Did any California legislators read this? In the Age of Covid, are they going to come up with more effective ways to find and keep teachers, or are they just going to continue fiddling by postponing testing mandates? Is the California Commission on Teacher Credentialing offering suggestions or are they just enforcers?
Let me tell you my story: I have taught off and on for 11 years. Right now, I teach special education English at a Los Angeles Unified high school in a low-income area with many English learners. This is my sixth year there, and I enjoy it.
In June 2022, my preliminary credential will expire, and I no longer have any plans to “clear” my credential through a mandatory two-year training course called Induction, because it would be on top of a full load of teaching. Induction programs can vary, but, in theory, they are supposed to provide support and mentoring for new teachers. Instead, they end up being a lot of unhelpful busywork.
I already tried and gave up. Twice. It entailed too many hours on Zoom, shooting videos of my classes for peer evaluation, and a lot of analysis matching teaching goals to standards. My colleagues in Induction were dropping like flies because they found they desperately needed that time in the evenings and weekends to prepare lessons and spend time with their own kids.
I see the staffing shortages around me, especially in my field of special education, and I know the students’ social and emotional needs, and so I offered to the California Commission on Teacher Credentialing to teach an extra year or two. I was curtly reminded that I would have to complete an Induction program.
I am not interested in doing that, so I will retire and find something else to do, thank you very much.
I do hope legislators will get real. Extend the five-year limit on preliminary credentials to 10 years or, better still, do away with it. It doesn’t work, so why keep it? Isn’t the state law requiring teacher evaluations enough? Maybe you’re thinking “Don’t let the door hit you on the way out”? Let’s flip this around then.
Imagine you wanted to drive more “qualified” teachers out of the profession. How would you do that? Well, you would try and stress them out even more, by eating into their family or personal time.
First, you would target the new teachers because they are always the most likely to quit. It’s a difficult profession, and statistics indicate that a third of them leave within three years. What would drive them out? Pile additional coursework on top of them when they are barely keeping their heads above water, especially in that first year. I am not talking about mentoring; that’s actually useful. I am talking about Induction. If new teachers don’t complete it within the 5 years, they’re out. It’s kind of insulting really, but we’re good at bullying in the education field. You must comply!
Second, current preliminary credentialing courses also require busywork. They limit the time spent in classrooms, and they drive students further into debt. Residencies are far superior to the traditional programs, and I am happy to see them being ramped up in parts of California.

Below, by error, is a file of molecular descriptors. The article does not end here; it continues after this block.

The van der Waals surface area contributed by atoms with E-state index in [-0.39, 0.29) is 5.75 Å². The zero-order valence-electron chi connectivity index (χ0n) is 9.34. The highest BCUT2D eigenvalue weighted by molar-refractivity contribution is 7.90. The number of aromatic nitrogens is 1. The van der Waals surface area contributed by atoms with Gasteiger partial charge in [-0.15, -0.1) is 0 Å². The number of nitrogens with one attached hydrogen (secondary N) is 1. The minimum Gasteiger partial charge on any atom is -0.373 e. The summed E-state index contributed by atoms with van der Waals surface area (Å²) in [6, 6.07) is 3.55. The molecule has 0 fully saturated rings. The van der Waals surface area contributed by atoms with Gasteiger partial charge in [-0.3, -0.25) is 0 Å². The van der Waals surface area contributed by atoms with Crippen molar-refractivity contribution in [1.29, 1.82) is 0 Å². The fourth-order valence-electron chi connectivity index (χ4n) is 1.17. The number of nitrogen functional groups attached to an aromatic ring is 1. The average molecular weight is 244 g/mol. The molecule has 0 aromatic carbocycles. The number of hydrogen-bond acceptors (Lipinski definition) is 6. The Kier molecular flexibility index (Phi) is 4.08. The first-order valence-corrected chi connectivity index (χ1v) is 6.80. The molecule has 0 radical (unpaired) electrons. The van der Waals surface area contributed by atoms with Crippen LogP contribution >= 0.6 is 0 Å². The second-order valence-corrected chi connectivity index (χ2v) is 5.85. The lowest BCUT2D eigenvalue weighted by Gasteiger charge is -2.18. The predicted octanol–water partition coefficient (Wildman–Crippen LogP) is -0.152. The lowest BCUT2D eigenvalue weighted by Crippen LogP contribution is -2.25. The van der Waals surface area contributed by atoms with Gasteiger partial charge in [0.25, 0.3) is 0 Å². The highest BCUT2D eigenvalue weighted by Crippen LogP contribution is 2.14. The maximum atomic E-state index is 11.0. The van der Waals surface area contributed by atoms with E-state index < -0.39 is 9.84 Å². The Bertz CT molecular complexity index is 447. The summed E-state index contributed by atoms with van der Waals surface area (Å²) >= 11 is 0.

On the other hand, if we truly want to destroy education, then we need to keep doing what we’re doing and make sure we insist on excessive measures of teacher performance, reading instruction and subject matter knowledge such as CalTPA, RICA and the CSET and all the other demeaning tests, and ensure there are no stipends, or not generous ones anyway.
Trust me on this; I did all the tests and I hated it. Offering stipends during credentialing and student teaching is the only effective way to entice prospective teachers into the profession in the first place and keep them there. If you want more Black men, for example, you are going to have to pay for them. Remove the labyrinth and offer them decent stipends and allow them to cross-teach other subjects besides special ed (coaching and physical education would be a strong draw), and don’t push them into disciplinary roles. Get creative!
Third, find ways to draw in older people who have worked in business and other trades, and definitely you must boost career and technical education Education needs more people with diverse life experiences and, ideally, larger-than-life personalities. I returned to teaching after a career in the entertainment industry. Older teachers are the rock on which younger teachers can build a foundation, so do everything you can to keep them. Current preliminary credential and Induction programs just drive them away.
Finally, why not use the American Rescue Plan to roll out an offer of sabbaticals? If used tactically, it may motivate more teachers to stay in the profession; it’s better than seeing them quit altogether, which seems more likely. Do teachers even know that sabbaticals exist, let alone that the ARP could pay for them?
Teacher turnover is high, and it is worsening. Morale is terrible. Why would anyone, young or old, consider teaching these days? If nothing more is done, we will see thousands of additional California teachers headed for the exits as we did during the “pink slip era” (2008-2012), and there will be no one in line to replace them. The Commission on Teacher Credentialing will only have to issue more emergency-style permits to compensate for the inevitable loss of teachers.
That deserves an F.
Martin Blythe teaches special education English at Canoga Park High School in Los Angeles and is a member of EdSource’s Teachers Advisory Group.
To get more reports like this one, click here to sign up for EdSource’s no-cost daily email on latest developments in education.